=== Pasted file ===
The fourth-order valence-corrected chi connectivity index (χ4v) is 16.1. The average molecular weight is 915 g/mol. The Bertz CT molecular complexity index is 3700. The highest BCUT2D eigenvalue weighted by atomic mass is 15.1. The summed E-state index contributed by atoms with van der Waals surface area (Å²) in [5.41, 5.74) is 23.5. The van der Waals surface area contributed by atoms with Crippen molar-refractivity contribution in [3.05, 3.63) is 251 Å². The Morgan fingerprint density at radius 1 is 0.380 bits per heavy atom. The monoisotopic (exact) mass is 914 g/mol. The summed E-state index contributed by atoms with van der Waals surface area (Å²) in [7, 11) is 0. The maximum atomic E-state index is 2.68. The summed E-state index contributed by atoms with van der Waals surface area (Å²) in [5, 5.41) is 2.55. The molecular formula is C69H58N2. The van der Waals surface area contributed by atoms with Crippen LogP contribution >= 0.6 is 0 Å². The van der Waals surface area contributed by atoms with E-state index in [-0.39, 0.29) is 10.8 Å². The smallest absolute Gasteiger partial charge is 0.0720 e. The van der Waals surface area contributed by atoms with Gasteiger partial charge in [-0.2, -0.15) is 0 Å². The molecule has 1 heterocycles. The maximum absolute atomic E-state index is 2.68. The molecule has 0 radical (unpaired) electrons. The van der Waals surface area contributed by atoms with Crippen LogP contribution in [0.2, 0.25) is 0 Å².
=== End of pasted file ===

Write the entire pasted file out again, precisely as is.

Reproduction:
The fourth-order valence-corrected chi connectivity index (χ4v) is 16.1. The average molecular weight is 915 g/mol. The Bertz CT molecular complexity index is 3700. The highest BCUT2D eigenvalue weighted by atomic mass is 15.1. The summed E-state index contributed by atoms with van der Waals surface area (Å²) in [5.41, 5.74) is 23.5. The van der Waals surface area contributed by atoms with Crippen molar-refractivity contribution in [3.05, 3.63) is 251 Å². The Morgan fingerprint density at radius 1 is 0.380 bits per heavy atom. The monoisotopic (exact) mass is 914 g/mol. The summed E-state index contributed by atoms with van der Waals surface area (Å²) in [7, 11) is 0. The maximum atomic E-state index is 2.68. The summed E-state index contributed by atoms with van der Waals surface area (Å²) in [5, 5.41) is 2.55. The molecular formula is C69H58N2. The van der Waals surface area contributed by atoms with Crippen LogP contribution >= 0.6 is 0 Å². The van der Waals surface area contributed by atoms with E-state index in [-0.39, 0.29) is 10.8 Å². The smallest absolute Gasteiger partial charge is 0.0720 e. The van der Waals surface area contributed by atoms with Gasteiger partial charge in [-0.2, -0.15) is 0 Å². The molecule has 1 heterocycles. The maximum absolute atomic E-state index is 2.68. The molecule has 0 radical (unpaired) electrons. The van der Waals surface area contributed by atoms with Crippen LogP contribution in [0.2, 0.25) is 0 Å².